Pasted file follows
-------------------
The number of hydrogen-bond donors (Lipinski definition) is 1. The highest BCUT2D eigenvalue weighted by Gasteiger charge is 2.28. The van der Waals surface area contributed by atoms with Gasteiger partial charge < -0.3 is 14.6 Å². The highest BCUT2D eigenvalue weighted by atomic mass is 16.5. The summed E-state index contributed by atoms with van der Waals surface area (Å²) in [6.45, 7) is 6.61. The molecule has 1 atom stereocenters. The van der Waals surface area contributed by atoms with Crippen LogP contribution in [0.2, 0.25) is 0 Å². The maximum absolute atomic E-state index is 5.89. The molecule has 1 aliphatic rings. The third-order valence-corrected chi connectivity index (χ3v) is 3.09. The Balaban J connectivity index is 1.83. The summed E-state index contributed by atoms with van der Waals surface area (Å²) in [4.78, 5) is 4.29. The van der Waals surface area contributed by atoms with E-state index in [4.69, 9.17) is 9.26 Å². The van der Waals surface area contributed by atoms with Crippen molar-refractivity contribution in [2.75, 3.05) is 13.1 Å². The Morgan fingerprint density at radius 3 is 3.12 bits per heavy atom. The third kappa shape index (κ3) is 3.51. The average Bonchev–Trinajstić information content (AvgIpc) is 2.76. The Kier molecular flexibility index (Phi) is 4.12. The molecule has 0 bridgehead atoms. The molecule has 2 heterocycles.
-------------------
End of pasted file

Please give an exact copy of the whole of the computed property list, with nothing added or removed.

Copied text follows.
The number of hydrogen-bond donors (Lipinski definition) is 1. The highest BCUT2D eigenvalue weighted by Gasteiger charge is 2.28. The van der Waals surface area contributed by atoms with Gasteiger partial charge < -0.3 is 14.6 Å². The highest BCUT2D eigenvalue weighted by atomic mass is 16.5. The summed E-state index contributed by atoms with van der Waals surface area (Å²) in [6.45, 7) is 6.61. The molecule has 1 atom stereocenters. The van der Waals surface area contributed by atoms with Crippen LogP contribution in [0.2, 0.25) is 0 Å². The maximum absolute atomic E-state index is 5.89. The molecule has 1 aliphatic rings. The third-order valence-corrected chi connectivity index (χ3v) is 3.09. The Balaban J connectivity index is 1.83. The summed E-state index contributed by atoms with van der Waals surface area (Å²) in [4.78, 5) is 4.29. The van der Waals surface area contributed by atoms with E-state index in [4.69, 9.17) is 9.26 Å². The van der Waals surface area contributed by atoms with Crippen molar-refractivity contribution in [2.75, 3.05) is 13.1 Å². The Morgan fingerprint density at radius 3 is 3.12 bits per heavy atom. The third kappa shape index (κ3) is 3.51. The average Bonchev–Trinajstić information content (AvgIpc) is 2.76. The Kier molecular flexibility index (Phi) is 4.12. The molecule has 0 bridgehead atoms. The molecule has 2 heterocycles.